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Gold and Stocks Rise: Where Economics Went Wrong

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The COVID-19 pandemic hit global markets in March, and we’ve entered a deep recession since then. The economy’s demand curve fell drastically, followed by a massive lockdown around the globe. The rising turmoil in the economy set the stage for gold prices to rise, giving investors an opportunity to invest while other asset classes are shaky.

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The rise in gold prices

Year-to-date, gold active futures contracts have risen by 16.1%. However, the broader-market S&P 500 (NYSEARCA:SPY) has fallen 3.3%. After the COVID-19 pandemic hit the market in March, the S&P 500 made a low of 2,191.8 on March 23. Since that low, the index has risen by 43.8%. Similarly, gold active futures have risen 22% from their low on March 18. The SPDR Gold Shares ETF (NYSEARCA:GLD) has risen 17.8% year-to-date.

In past crises and economic turmoil, gold has outperformed the overall market. It remains the best hedge against economic deterioration. However, the equity market tends to perform well when the economy is strong. In early 2016, the Fed decided to maintain a low interest rate and concerns grew about the valuation of the equity market. Legendary hedge fund manager Stanley Druckenmiller recommended investing in gold.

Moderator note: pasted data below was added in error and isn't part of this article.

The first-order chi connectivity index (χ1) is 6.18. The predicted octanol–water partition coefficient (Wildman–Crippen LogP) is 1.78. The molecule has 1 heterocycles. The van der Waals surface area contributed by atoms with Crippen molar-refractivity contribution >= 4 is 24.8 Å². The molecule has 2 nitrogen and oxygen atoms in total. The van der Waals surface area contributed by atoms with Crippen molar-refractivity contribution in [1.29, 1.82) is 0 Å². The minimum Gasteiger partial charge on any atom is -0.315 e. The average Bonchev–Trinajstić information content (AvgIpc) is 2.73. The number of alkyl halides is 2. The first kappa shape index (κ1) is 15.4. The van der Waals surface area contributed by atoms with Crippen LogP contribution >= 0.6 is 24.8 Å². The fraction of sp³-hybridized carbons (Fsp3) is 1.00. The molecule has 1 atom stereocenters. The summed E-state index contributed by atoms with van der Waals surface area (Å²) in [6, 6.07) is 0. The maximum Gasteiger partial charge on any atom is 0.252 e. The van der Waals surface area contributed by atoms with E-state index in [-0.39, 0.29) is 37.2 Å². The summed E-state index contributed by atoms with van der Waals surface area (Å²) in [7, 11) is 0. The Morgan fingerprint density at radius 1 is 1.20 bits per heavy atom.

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In the present scenario, both gold and the equity market are strengthening. There is an expectation among investors that economic activity might accelerate after the coronavirus crisis, which is pushing up the global stock market. 

However, on the other hand, major central banks worldwide are reducing interest rates ahead of uncertainties, and some are printing money, which is creating a suitable environment for gold prices. 

In an interview with CNBC, Galaxy Digital chairman and CEO Michael Novogratz said, “We are in a bubble.” He also said, “The Federal Reserve and central banks around the world just keep printing money – more money, more money, more money. And so, gold is going to take out the old highs, $1,950 or something, and it is going to keep going.”

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